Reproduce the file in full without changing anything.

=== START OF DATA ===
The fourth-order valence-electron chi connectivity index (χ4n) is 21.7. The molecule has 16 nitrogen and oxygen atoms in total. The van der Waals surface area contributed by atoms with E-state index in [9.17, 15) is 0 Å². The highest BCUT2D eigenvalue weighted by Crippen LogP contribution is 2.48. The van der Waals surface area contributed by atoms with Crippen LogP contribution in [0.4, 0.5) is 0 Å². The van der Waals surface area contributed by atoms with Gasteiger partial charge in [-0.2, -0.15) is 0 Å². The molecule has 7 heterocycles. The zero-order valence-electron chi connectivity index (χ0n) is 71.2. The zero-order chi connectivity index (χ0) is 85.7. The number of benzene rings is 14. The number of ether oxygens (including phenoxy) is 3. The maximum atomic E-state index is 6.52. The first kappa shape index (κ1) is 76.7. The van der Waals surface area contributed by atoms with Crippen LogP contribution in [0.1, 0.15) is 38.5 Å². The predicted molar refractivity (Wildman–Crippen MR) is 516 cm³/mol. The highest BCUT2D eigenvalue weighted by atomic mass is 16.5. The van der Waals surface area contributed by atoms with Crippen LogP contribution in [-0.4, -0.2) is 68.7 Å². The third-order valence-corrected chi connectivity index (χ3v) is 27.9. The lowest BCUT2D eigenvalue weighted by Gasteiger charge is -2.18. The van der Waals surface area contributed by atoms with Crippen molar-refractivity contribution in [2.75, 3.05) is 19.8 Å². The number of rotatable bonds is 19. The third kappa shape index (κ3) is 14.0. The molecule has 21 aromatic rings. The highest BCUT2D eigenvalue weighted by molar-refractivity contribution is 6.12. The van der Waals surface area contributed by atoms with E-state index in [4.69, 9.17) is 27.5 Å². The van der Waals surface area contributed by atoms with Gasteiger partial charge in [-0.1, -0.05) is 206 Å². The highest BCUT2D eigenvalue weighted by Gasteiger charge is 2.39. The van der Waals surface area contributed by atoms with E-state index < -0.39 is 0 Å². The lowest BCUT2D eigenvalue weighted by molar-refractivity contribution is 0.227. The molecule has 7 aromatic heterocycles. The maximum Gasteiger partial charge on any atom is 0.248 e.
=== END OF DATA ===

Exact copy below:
The fourth-order valence-electron chi connectivity index (χ4n) is 21.7. The molecule has 16 nitrogen and oxygen atoms in total. The van der Waals surface area contributed by atoms with E-state index in [9.17, 15) is 0 Å². The highest BCUT2D eigenvalue weighted by Crippen LogP contribution is 2.48. The van der Waals surface area contributed by atoms with Crippen LogP contribution in [0.4, 0.5) is 0 Å². The van der Waals surface area contributed by atoms with Gasteiger partial charge in [-0.2, -0.15) is 0 Å². The molecule has 7 heterocycles. The zero-order valence-electron chi connectivity index (χ0n) is 71.2. The zero-order chi connectivity index (χ0) is 85.7. The number of benzene rings is 14. The number of ether oxygens (including phenoxy) is 3. The maximum atomic E-state index is 6.52. The first kappa shape index (κ1) is 76.7. The van der Waals surface area contributed by atoms with Crippen LogP contribution in [0.1, 0.15) is 38.5 Å². The predicted molar refractivity (Wildman–Crippen MR) is 516 cm³/mol. The highest BCUT2D eigenvalue weighted by atomic mass is 16.5. The van der Waals surface area contributed by atoms with Crippen LogP contribution in [-0.4, -0.2) is 68.7 Å². The third-order valence-corrected chi connectivity index (χ3v) is 27.9. The lowest BCUT2D eigenvalue weighted by Gasteiger charge is -2.18. The van der Waals surface area contributed by atoms with Crippen molar-refractivity contribution in [2.75, 3.05) is 19.8 Å². The number of rotatable bonds is 19. The third kappa shape index (κ3) is 14.0. The molecule has 21 aromatic rings. The highest BCUT2D eigenvalue weighted by molar-refractivity contribution is 6.12. The van der Waals surface area contributed by atoms with E-state index in [4.69, 9.17) is 27.5 Å². The van der Waals surface area contributed by atoms with Gasteiger partial charge in [-0.1, -0.05) is 206 Å². The highest BCUT2D eigenvalue weighted by Gasteiger charge is 2.39. The van der Waals surface area contributed by atoms with E-state index < -0.39 is 0 Å². The lowest BCUT2D eigenvalue weighted by molar-refractivity contribution is 0.227. The molecule has 7 aromatic heterocycles. The maximum Gasteiger partial charge on any atom is 0.248 e.